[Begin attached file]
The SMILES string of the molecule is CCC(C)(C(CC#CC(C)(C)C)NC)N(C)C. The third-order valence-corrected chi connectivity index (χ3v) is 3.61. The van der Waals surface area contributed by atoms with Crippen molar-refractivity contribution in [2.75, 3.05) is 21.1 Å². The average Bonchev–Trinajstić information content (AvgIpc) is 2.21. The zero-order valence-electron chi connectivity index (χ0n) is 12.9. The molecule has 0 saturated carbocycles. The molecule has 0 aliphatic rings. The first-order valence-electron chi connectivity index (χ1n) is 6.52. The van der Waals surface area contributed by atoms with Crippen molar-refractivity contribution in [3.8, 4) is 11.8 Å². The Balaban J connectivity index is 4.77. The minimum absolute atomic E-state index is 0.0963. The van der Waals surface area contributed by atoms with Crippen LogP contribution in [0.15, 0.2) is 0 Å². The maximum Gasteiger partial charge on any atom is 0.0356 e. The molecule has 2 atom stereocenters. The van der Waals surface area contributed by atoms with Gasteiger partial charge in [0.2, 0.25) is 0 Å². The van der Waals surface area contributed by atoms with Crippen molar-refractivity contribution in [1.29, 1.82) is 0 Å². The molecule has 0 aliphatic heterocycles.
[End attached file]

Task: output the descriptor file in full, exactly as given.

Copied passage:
The SMILES string of the molecule is CCC(C)(C(CC#CC(C)(C)C)NC)N(C)C. The third-order valence-corrected chi connectivity index (χ3v) is 3.61. The van der Waals surface area contributed by atoms with Crippen molar-refractivity contribution in [2.75, 3.05) is 21.1 Å². The average Bonchev–Trinajstić information content (AvgIpc) is 2.21. The zero-order valence-electron chi connectivity index (χ0n) is 12.9. The molecule has 0 saturated carbocycles. The molecule has 0 aliphatic rings. The first-order valence-electron chi connectivity index (χ1n) is 6.52. The van der Waals surface area contributed by atoms with Crippen molar-refractivity contribution in [3.8, 4) is 11.8 Å². The Balaban J connectivity index is 4.77. The minimum absolute atomic E-state index is 0.0963. The van der Waals surface area contributed by atoms with Crippen LogP contribution in [0.15, 0.2) is 0 Å². The maximum Gasteiger partial charge on any atom is 0.0356 e. The molecule has 2 atom stereocenters. The van der Waals surface area contributed by atoms with Gasteiger partial charge in [0.2, 0.25) is 0 Å². The van der Waals surface area contributed by atoms with Crippen molar-refractivity contribution in [1.29, 1.82) is 0 Å². The molecule has 0 aliphatic heterocycles.